Docker Compose and PHP
Docker Compose and PHP

Solving Docker Compose Permissions Problems for Laravel: A Comprehensive Guide

Introduction

Over the past year, I’ve dedicated my efforts to maintain and improve a fundamental Docker Compose setup for Laravel. Originally designed for local development, this setup has served its purpose well. However, its release led to numerous concerns and GitHub issues related to permissions problems from users. After extensive experimentation, I have finally discovered a robust solution that addresses these issues across various platforms and operating systems, both locally and in production. In this article, we will explore the challenges and delve into the solution.

The Challenge: Understanding the Permissions Problem

Before delving into the solution, let’s gain a brief understanding of the issues and their root causes.

Docker Compose: Bridging the Gap in Data Handling

Docker offers two primary methods for importing data into a container: ADD/COPY commands in Dockerfiles and volumes. Each method has its advantages and drawbacks, impacting how your application interacts with the local file system during development.

Permissions Clash: The Heart of the Issue

The crux of the problem lies in the mismatch of ownership and permissions between the host system and the Docker container. This incongruence causes conflicts when attempting to modify files within the application’s directory. But why does this happen when Docker containers are supposed to be isolated systems?

The Elusive Solution: Seeking Permanence

Manually modifying permissions within the container or adding commands to the Dockerfile are temporary fixes, as permissions reset when containers are restarted. We need a solution that is both dependable and replicable.

The Solution: Replicating Container Permissions

To address the issue, we replicate the permissions of the files being added to the container inside the container itself.

Custom Dockerfile: Building the Foundation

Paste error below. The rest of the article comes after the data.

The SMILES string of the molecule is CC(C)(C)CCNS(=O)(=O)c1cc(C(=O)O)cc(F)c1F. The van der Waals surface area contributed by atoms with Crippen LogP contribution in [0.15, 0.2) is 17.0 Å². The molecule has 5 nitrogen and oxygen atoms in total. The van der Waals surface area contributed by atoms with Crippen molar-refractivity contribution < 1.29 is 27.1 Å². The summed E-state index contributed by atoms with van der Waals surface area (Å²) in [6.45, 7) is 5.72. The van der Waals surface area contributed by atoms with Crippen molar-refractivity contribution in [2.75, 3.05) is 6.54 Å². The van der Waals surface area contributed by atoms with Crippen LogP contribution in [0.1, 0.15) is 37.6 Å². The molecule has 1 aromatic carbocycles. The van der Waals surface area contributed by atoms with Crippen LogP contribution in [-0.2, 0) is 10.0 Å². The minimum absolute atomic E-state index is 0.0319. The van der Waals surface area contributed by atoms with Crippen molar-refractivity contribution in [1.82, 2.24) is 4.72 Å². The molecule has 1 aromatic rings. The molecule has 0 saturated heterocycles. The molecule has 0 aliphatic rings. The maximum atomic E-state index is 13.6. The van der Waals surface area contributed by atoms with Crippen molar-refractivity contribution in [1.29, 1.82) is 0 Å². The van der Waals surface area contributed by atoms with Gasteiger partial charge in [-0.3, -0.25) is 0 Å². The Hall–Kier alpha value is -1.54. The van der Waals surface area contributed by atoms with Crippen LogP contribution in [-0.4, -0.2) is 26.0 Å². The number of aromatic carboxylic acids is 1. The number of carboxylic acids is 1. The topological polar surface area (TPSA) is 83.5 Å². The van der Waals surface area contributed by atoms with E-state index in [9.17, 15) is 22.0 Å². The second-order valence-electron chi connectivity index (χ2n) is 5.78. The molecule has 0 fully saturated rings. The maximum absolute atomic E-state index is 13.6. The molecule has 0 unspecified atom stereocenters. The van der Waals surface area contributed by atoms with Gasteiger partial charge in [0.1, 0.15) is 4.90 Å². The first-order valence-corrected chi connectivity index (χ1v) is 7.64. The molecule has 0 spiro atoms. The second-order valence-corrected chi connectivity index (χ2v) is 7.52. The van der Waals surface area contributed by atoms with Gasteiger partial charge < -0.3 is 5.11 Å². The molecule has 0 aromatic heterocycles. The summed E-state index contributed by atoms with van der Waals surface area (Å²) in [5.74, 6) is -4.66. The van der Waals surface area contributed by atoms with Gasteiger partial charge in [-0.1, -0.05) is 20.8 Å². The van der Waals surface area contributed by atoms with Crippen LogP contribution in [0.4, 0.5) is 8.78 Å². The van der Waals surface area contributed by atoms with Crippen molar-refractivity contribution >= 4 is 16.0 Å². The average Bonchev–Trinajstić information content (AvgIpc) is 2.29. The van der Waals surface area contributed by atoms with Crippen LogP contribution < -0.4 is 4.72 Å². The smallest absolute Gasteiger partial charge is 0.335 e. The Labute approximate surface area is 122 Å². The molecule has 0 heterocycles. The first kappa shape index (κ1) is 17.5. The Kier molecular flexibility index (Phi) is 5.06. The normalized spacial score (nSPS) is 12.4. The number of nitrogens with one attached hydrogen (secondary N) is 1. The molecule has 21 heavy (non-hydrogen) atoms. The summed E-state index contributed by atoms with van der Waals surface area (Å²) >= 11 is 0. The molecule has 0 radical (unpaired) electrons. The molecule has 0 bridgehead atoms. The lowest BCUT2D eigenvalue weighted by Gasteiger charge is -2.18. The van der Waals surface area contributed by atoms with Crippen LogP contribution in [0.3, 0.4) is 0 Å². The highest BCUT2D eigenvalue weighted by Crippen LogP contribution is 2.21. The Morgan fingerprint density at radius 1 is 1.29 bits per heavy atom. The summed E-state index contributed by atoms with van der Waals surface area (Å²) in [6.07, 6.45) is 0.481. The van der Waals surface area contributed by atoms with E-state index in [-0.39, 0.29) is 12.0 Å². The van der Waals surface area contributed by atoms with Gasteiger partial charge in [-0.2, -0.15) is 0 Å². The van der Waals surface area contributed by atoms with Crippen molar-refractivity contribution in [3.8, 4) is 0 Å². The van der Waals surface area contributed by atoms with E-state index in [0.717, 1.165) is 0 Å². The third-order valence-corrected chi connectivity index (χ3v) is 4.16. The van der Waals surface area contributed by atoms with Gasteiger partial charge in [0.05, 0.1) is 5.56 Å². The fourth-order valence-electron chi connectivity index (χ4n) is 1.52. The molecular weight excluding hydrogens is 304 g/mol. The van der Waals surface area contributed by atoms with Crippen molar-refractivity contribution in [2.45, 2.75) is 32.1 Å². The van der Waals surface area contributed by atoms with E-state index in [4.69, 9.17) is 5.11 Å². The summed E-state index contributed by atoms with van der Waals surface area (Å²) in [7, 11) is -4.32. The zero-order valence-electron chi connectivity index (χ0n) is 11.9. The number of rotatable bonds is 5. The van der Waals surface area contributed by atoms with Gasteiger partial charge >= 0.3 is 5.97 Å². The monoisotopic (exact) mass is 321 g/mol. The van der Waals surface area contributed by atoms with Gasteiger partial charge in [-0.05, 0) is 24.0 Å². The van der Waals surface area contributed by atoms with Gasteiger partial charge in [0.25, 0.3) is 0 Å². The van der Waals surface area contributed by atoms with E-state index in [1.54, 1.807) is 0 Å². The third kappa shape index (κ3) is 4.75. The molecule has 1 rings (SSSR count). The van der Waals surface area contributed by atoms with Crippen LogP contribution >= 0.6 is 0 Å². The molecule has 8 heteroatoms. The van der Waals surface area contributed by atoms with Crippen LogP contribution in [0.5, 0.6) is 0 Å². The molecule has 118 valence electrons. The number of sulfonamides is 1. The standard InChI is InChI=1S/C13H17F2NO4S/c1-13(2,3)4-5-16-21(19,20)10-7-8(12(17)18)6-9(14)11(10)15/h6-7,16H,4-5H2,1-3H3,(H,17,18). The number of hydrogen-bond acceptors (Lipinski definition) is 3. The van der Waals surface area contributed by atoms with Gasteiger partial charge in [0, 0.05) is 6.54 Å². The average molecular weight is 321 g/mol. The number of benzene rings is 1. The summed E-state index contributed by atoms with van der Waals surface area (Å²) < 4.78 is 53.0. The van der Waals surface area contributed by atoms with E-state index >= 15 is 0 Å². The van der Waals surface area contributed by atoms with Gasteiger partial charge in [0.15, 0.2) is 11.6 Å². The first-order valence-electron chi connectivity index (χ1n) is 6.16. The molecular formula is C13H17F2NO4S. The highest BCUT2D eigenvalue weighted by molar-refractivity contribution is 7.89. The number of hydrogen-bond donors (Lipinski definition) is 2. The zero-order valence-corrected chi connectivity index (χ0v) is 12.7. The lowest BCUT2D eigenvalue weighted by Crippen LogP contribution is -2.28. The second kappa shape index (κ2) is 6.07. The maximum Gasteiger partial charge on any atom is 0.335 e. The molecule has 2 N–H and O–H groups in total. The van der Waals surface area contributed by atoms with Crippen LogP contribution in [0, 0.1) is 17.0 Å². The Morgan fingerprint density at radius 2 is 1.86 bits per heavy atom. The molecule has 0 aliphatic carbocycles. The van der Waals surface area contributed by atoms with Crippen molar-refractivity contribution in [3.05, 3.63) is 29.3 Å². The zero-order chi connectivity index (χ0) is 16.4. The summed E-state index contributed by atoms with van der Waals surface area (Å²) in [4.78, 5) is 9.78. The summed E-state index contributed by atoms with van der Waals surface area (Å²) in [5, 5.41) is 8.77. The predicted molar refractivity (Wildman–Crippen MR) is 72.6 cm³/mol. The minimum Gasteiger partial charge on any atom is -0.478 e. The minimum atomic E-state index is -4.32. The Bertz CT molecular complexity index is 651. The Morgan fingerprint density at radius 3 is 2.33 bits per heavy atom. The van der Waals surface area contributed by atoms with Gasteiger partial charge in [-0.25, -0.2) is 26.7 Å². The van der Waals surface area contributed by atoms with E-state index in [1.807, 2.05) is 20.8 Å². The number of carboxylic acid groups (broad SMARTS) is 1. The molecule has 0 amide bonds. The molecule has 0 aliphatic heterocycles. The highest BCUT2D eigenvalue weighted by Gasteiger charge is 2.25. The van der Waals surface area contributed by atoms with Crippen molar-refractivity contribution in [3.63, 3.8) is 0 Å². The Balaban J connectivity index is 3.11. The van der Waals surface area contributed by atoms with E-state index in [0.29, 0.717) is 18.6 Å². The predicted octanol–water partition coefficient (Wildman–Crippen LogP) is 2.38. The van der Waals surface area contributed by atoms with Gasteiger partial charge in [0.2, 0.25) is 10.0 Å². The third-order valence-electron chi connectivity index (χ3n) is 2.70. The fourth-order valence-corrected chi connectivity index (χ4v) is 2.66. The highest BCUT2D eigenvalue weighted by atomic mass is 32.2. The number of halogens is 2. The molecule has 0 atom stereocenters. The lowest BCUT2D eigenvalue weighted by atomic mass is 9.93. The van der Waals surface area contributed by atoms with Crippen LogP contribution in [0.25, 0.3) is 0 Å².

We create a custom Dockerfile for the PHP containers based on the php-fpm-alpine image. Within this Dockerfile, we establish a group called “laravel” and a corresponding user, “laravel,” with the same group ID as the host machine’s group that owns the application’s files.

Commands for Dockerfile: Establishing Ownership

We use the following commands within the Dockerfile to set up the laravel group and user:

  • RUN addgroup -g ${GID} --system laravel
  • RUN adduser -G laravel --system -D -s /bin/sh -u ${UID} laravel

These commands ensure that the user and group inside the container match the ownership of the app’s files on the host system.

Modifying PHP User: Achieving Compatibility

By altering the user that PHP runs as within the container, we ensure that PHP processes use the newly created “laravel” user. We achieve this with the following commands within the Dockerfile:

  • RUN sed -i "s/user = www-data/user = laravel/g" /usr/local/etc/php-fpm.d/www.conf
  • RUN sed -i "s/group = www-data/group = laravel/g" /usr/local/etc/php-fpm.d/www.conf

These commands replace the default user and group used by PHP with the “laravel” user and group, mirroring the ownership of the app’s files.

Dynamic Environment Variables: Avoiding Hardcoding

Rather than hardcoding specific values, we employ environment variables as arguments within the Dockerfile. These environment variables, UID and GID, are determined based on the user’s ID and group’s ID on the host system. This dynamic approach ensures adaptability.

Leveraging Docker Compose: Passing Arguments

We integrate these dynamic environment variables into the docker-compose.yml file using arguments:

This configuration allows users to set their own UID and GID or fallback to default values.

Implementation: Putting It All Together

To implement the solution, users must check if the environment variables UID and GID exist by running echo $UID and echo $GID. If they don’t exist, they can be exported from the host system using the following command:

With these environment variables set, users can build and start their containers as usual with:

The PHP container will be built, creating a “laravel” group and user with the user’s ID and group’s ID. PHP processes will use the “laravel” user, ensuring proper write access to the app’s filesystem.

Conclusion: Ensuring Compatibility Across Platforms

Permissions in Docker and PHP can be complex, and various operating systems and platforms may exhibit different behaviors. Extensive testing across major environments, both for local development and production, has shown that this solution effectively mitigates permissions issues. However, it’s essential to note that using a non-root sudo user for production systems is recommended, and additional guidance is provided in the README of the associated GitHub repository for users following that path.

In summary, resolving Docker Compose permissions problems for Laravel requires a combination of thoughtful Dockerfile configuration, dynamic environment variables, and Docker Compose integration. By replicating container permissions to match the host system, we ensure seamless development and production workflows across a range of platforms and operating systems.

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